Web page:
On November 14, the ruling Georgian Dream party and eight opposition parties met at the residence of U.S. Ambassador Kelly Degnan for the second round of talks, two days after the political dialogue began through the facilitation of foreign diplomats.
Speaker of the 9th convocation of the Georgian Parliament, Archil Talakvadze, who represented the ruling party at the talks, said that the participants “are doing their best” to bring their positions closer, to ensure that “the democracy and the political system of the country continue functioning smoothly.”
“I reiterate, that we do not expect that the dialogue between political parties will end in this format. We are ready to continue this dialogue in the next Parliament,” Talakvadze said, adding that the political parties agreed to hold another meeting.
Davit Bakradze of the European Georgia said that it is early to talk about specific results due to “very different positions,” of the sides, noting that the principal aim is to bring these positions “closer through the dialogue.”
Bakradze said that at today’s meeting, the ruling party did not make any specific offers and instead the sides discussed in detail the opposition parties’ initiative of “defusing the situation through holding new elections.”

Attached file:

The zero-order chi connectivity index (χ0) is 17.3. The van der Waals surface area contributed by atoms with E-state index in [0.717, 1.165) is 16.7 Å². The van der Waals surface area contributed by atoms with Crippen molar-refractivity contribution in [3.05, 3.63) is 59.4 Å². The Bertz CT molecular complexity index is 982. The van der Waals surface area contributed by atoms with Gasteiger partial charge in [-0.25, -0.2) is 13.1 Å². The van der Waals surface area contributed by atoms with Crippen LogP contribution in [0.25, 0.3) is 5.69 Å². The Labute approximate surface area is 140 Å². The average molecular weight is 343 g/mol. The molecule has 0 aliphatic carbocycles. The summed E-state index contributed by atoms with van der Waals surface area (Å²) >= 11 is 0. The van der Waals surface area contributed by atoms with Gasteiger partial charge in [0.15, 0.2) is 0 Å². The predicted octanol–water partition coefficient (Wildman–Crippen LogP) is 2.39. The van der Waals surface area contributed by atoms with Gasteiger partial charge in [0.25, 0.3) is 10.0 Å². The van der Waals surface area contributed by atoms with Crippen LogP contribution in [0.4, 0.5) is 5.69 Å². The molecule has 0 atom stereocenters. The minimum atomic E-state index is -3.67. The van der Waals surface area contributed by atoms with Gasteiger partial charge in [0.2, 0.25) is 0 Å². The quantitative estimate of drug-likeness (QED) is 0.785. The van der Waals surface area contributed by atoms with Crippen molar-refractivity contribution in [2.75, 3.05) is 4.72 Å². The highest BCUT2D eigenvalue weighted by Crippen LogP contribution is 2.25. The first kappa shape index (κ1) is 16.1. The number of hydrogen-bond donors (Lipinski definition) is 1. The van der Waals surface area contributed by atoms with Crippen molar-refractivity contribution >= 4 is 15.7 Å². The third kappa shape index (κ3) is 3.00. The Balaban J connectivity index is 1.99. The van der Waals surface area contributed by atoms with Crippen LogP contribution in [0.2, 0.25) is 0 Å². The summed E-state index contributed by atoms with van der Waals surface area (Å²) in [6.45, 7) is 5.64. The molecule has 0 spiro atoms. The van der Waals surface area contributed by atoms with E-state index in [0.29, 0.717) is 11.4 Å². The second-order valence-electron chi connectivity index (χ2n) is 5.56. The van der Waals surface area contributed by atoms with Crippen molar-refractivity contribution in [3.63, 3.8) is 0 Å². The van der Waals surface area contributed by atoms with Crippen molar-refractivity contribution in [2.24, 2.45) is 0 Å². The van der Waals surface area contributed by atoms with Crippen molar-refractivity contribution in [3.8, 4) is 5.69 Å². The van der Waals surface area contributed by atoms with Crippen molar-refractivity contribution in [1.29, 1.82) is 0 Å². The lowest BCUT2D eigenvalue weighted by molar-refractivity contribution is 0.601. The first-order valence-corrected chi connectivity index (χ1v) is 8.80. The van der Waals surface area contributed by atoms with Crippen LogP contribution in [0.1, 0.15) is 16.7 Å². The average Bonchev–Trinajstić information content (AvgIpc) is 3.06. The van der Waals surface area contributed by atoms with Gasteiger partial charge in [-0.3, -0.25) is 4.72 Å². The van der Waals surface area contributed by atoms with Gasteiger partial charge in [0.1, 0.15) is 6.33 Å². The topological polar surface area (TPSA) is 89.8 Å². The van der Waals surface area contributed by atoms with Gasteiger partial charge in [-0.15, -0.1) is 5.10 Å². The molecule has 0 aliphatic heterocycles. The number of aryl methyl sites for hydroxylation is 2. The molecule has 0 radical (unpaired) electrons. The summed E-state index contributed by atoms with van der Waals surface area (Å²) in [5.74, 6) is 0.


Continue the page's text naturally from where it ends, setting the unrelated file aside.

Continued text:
He claimed the Central Election Commission, which summarized the election results on November 13, “practically left no possibilities” of appealing and recounting precinct results.
Shalva Natelashvili, leader of the Labor Party, stressed the importance of protest rallies for achieving results and holding repeat elections. “However, the Georgian Dream takes no initiative other than declaring Bidzina Ivanishvili as a lifelong ruler,” he added.
Giorgi Vashadze, leader of the Strategy Aghmashenebeli, said after the meeting that opposition parties expect the ruling party to set the date of repeat elections during the third round of negotiations.
“The key topic of discussion is the issue of repeat elections; it is a matter of principle for the opposition,” Zurab Japaridze of Girchi said.
Grigol Vashadze, leader of the United National Movement, also attended the meeting but, like before, left without making any comments.
As things stand, all eight opposition parties that passed the 1% election threshold, are refusing to recognize the election results and are rejecting to enter the next parliament. The opposition parties are holding joint rallies demanding snap elections, claiming the Georgian Dream government rigged elections.